The general rule in the hiking community is that uphill traffic takes priority over downhill traffic. But what works for hikers doesn’t always work for mountain bikers who are working against gravity, have a smaller field of vision, and can have difficulty restarting their bikes. To this end, many mountain bikers have come to the conclusion that this hiking-specific right-of-way rule shouldn’t always apply in mountain biking because there are several instances where the person riding uphill should yield to the downhill rider.

Credit: Tim Peck

“The Establishment”

There are numerous reasons why bikers believe that the uphill rider is normally given precedence. The most notable of these justifications come from hikers, whose code of conduct dictates that downhill traffic gives way to uphill traffic. Since people have been hiking a lot longer than mountain biking, the belief that uphill traffic has the right of way has naturally crossed over from a more established sport.

Another major reason why many believe uphill riders have the right way comes from mountain bikers themselves. The International Mountain Bike Organization (IMBA) states in their rules of the trail that “Bicyclists traveling downhill should yield to ones headed uphill, unless the trail is clearly signed for one-way or downhill-only traffic.” While the IMBA acknowledges a significant exception to their rule, they miss more obvious examples of when (and why) uphill riders should move aside for downhill riders. For all those reasons, until a new norm takes root, it’s best to stay alert and assume the uphill rider thinks you’re going to get out of their way. But here are five reasons to yield the trail to downhill riders.

1. Downhill Bikers are Faster

Downhill bikers are typically traveling at faster speeds than uphill bikers. An uphiller’s slower speed means they need less space to brake and that it is easier for them to move aside. Because of the speed of downhill bikers, it’s often also safer for an uphill biker to yield to the downhiller—jamming on the brakes or trying to dismount your bike while descending a steep hill is a recipe for disaster. Higher downhill speeds also mean a quicker interaction between the passing parties and a minimal amount of disruption to both bikers’ rides.

2. It’s Better for the Trails

Braking at a higher rate of speed is not only more difficult/less safe for downhill riders—it also does more damage to the trail. Just think of the dirt your bike tires scrape off when you lock up the wheels at speed compared to coming to a stop at slow speed. Also, since uphill bikers are traveling at a slower speed, they can more carefully select where they move aside—like a place that causes the least amount of disturbance to the trail and surrounding environment.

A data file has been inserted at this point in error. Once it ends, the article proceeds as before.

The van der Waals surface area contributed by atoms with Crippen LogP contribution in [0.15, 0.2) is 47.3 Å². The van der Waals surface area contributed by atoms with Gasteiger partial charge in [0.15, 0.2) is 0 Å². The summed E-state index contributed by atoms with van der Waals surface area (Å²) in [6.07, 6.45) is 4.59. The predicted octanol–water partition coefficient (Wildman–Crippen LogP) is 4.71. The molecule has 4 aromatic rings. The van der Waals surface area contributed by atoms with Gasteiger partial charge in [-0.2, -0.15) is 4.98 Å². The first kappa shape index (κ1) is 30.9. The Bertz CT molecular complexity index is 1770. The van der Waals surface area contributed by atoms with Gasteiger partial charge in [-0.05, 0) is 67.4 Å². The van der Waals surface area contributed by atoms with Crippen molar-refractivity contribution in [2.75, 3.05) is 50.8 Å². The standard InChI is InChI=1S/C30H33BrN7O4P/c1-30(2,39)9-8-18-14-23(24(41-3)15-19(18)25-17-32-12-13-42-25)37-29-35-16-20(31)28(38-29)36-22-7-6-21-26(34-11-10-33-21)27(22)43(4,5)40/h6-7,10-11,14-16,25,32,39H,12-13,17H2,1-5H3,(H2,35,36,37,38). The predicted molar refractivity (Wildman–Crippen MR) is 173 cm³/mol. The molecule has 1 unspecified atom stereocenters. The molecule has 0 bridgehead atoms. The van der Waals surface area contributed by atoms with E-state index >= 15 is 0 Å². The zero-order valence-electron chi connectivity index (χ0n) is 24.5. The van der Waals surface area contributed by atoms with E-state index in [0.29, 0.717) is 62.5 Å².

Credit: Tim Peck

3. Uphill Bikers Have More Warning

Downhill bikers aren’t just faster than uphillers, they’re louder. The sound of the wind, knobby tires traveling at a high rate of speed, freehubs, and suspension working will drown out the sounds of an uphill rider—no matter how hard they’re breathing. They also let the uphill rider know that traffic is coming from the other direction. As such, uphillers have a much greater opportunity to anticipate approaching riders and get safely out of the way.

4. Flow of Traffic

A lot of riding destinations have unwritten or established rules for the flow of traffic that favor the downhill rider. For example, there’s no rule against riding up Mighty Chicken trail at Franklin Falls, but 99.9% of the traffic it sees is pointed downhill. Consequently, custom dictates that this is a downhill trail. In a similar vein, the Big Bear trail at Bear Brook gives downhill riders precedence—it’s the only trail in the park with a clearly designated right of way—therefore, the majority of riders choose to climb on other trails.

5. Fun Factor

Going downhill is simply more fun!  While climbing is part of mountain biking—a part that some even enjoy—most riders are out for the descents. When yielding to a downhill rider, you are favoring fun and hopefully acquiring karma that ensures any riders you encounter on your descent will extend you the same courtesy.

Safe and Courteous

Who has the right of way when mountain biking—the uphill or downhill rider—isn’t black and white, but one thing is for sure: we should treat each other politely and err on the side of safety. If you can easily get out of the way for another rider, do so, and hopefully, the same kindness is paid to you.

Credit: Tim Peck